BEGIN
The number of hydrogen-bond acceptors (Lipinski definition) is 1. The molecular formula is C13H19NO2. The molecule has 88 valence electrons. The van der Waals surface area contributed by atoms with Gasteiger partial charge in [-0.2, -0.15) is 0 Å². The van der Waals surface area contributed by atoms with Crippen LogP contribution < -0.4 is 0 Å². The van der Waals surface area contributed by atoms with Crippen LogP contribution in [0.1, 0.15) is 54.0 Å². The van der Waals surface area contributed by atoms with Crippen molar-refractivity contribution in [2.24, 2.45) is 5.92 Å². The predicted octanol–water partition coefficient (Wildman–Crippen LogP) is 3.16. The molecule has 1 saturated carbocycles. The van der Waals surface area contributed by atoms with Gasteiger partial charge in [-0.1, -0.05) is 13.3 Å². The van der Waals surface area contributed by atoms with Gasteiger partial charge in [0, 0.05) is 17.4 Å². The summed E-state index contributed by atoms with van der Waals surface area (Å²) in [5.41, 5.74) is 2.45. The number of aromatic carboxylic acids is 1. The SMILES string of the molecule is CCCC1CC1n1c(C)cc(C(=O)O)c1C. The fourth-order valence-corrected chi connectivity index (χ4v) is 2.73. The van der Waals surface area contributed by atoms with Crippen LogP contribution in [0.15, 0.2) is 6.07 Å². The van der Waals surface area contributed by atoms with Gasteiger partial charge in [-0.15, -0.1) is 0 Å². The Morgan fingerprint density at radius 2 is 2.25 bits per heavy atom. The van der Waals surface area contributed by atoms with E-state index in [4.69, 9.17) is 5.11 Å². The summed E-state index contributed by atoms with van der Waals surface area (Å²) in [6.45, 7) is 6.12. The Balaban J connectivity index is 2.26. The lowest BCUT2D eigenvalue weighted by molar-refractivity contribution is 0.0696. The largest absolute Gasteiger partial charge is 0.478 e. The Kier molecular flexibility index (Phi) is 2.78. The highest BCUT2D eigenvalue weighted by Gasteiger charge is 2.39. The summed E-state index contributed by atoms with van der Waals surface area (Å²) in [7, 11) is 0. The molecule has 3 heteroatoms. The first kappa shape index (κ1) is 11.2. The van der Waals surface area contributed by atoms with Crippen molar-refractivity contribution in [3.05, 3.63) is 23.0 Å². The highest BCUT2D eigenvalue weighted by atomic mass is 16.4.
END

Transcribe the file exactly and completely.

The number of hydrogen-bond acceptors (Lipinski definition) is 1. The molecular formula is C13H19NO2. The molecule has 88 valence electrons. The van der Waals surface area contributed by atoms with Gasteiger partial charge in [-0.2, -0.15) is 0 Å². The van der Waals surface area contributed by atoms with Crippen LogP contribution < -0.4 is 0 Å². The van der Waals surface area contributed by atoms with Crippen LogP contribution in [0.1, 0.15) is 54.0 Å². The van der Waals surface area contributed by atoms with Crippen molar-refractivity contribution in [2.24, 2.45) is 5.92 Å². The predicted octanol–water partition coefficient (Wildman–Crippen LogP) is 3.16. The molecule has 1 saturated carbocycles. The van der Waals surface area contributed by atoms with Gasteiger partial charge in [-0.1, -0.05) is 13.3 Å². The van der Waals surface area contributed by atoms with Gasteiger partial charge in [0, 0.05) is 17.4 Å². The summed E-state index contributed by atoms with van der Waals surface area (Å²) in [5.41, 5.74) is 2.45. The number of aromatic carboxylic acids is 1. The SMILES string of the molecule is CCCC1CC1n1c(C)cc(C(=O)O)c1C. The fourth-order valence-corrected chi connectivity index (χ4v) is 2.73. The van der Waals surface area contributed by atoms with Crippen LogP contribution in [0.15, 0.2) is 6.07 Å². The van der Waals surface area contributed by atoms with Gasteiger partial charge in [-0.15, -0.1) is 0 Å². The Morgan fingerprint density at radius 2 is 2.25 bits per heavy atom. The van der Waals surface area contributed by atoms with E-state index in [4.69, 9.17) is 5.11 Å². The summed E-state index contributed by atoms with van der Waals surface area (Å²) in [6.45, 7) is 6.12. The Balaban J connectivity index is 2.26. The lowest BCUT2D eigenvalue weighted by molar-refractivity contribution is 0.0696. The largest absolute Gasteiger partial charge is 0.478 e. The Kier molecular flexibility index (Phi) is 2.78. The highest BCUT2D eigenvalue weighted by Gasteiger charge is 2.39. The summed E-state index contributed by atoms with van der Waals surface area (Å²) in [7, 11) is 0. The molecule has 3 heteroatoms. The first kappa shape index (κ1) is 11.2. The van der Waals surface area contributed by atoms with Crippen molar-refractivity contribution in [3.05, 3.63) is 23.0 Å². The highest BCUT2D eigenvalue weighted by atomic mass is 16.4.